First, great thanks to Light In The Attic Records for being true to the spirit of this disc and giving it a new life that is true to the original intention of the work. They updated the liner notes and added some more recent comments about the effect of this disc on a few more contemporary musicians; then got Harvey Brooks, who produced the original recording, to return and make sure it stayed true to the original intention. When this record was originally released in 1971 it didn't garner great sales numbers, however there was a buzz that increased by geometric ratios to become substantially more widespread by those who realized the rare beauty in the fragile strength of Dalton's voice.
Like Billie Holiday Dalton didn't write her own material (this was held against the record, consider the times; Dylan, Simon and Garfunkel, etc.), but she interpreted or translated other peoples words as she injected her emotions into a song and completely made it her own. Listen to what she does with the opening track, Dino Valenti's, Something On Your Mind, and the raw wounds leading to a collapse, she exposes a situation that we have all faced at one time. Followed up by When A Man Loves A Woman, and we all thought Percy Sledge did the definitive soulful version, and perhaps it was until Ms Dalton added her own stripped naked in a freezing rain take on the song.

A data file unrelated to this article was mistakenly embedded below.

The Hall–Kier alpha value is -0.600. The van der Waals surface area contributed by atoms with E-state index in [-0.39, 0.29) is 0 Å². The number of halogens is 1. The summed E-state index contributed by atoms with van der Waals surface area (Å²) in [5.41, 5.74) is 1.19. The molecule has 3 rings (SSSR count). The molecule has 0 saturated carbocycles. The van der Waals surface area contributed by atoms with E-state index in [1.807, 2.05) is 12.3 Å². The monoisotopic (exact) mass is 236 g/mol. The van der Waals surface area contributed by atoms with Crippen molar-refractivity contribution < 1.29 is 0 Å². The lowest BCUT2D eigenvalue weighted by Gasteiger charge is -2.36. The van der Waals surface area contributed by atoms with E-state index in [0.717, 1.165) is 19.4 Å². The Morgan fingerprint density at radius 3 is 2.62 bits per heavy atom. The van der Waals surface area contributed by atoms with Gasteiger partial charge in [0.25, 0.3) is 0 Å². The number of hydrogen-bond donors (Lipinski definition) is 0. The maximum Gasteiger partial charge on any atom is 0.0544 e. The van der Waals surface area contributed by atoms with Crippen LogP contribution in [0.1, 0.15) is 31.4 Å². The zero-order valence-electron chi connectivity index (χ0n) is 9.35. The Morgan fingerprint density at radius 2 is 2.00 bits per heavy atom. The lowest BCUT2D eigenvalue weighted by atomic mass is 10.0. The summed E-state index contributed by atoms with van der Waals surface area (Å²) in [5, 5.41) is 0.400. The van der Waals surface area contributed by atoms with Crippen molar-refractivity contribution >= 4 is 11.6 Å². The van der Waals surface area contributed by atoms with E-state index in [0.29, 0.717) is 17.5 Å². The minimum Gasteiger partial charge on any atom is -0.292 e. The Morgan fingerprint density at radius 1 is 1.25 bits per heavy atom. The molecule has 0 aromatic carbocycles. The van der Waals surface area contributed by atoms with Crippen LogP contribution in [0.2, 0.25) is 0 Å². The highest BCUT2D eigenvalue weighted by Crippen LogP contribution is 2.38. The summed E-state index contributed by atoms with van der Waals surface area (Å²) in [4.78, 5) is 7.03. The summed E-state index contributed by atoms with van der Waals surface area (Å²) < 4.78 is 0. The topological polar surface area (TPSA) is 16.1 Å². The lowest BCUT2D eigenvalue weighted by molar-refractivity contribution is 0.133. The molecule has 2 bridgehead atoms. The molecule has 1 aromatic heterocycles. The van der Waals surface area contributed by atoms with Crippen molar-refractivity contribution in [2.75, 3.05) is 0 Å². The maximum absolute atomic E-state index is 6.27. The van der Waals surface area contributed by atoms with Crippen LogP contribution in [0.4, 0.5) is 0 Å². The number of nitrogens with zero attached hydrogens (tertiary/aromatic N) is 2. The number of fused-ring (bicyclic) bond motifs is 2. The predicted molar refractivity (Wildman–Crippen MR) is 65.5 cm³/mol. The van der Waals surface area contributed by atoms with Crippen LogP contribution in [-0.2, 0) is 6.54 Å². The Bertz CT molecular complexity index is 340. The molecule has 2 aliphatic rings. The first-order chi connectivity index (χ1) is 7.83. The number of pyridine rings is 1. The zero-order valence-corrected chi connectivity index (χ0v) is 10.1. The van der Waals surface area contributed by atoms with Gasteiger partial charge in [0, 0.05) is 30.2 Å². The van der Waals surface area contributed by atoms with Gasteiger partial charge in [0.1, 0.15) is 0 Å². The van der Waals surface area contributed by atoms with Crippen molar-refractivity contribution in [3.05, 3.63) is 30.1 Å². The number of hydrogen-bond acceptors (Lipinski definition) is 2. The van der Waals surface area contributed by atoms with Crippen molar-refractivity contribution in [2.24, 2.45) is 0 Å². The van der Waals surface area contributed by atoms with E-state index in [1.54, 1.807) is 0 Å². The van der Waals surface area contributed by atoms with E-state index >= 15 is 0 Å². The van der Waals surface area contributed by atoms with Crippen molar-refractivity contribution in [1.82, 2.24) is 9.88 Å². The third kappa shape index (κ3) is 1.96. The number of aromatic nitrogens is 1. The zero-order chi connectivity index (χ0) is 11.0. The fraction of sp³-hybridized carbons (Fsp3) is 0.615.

Harvey Brooks and Karen Dalton did all of the arrangements, and they show off that fragile strength that is evident in her voice. The rest of the disc keeps up the high standard established by these opening cuts, crossing boundaries and genres with ease and fluidity that is breathtaking. The musicians that Mr. Brooks assembled for the album reads like a who's who - Richard Bell on Piano, Bill Keith on Steel Guitar, Amos Garrett on Guitar and of course Harvey Brooks on Bass to name but a few of the leading lights.
This is one of those discs that grows with you as you realize how much there is contained in that haunting voice that gains more with each listening. It is a shame that the brilliance exposed here had to flicker and be snuffed out before it could spread more of its delicate intensity and beauty for us, we should be happy these rare moments were crystallized for us.
Edited by: David N. Pyles
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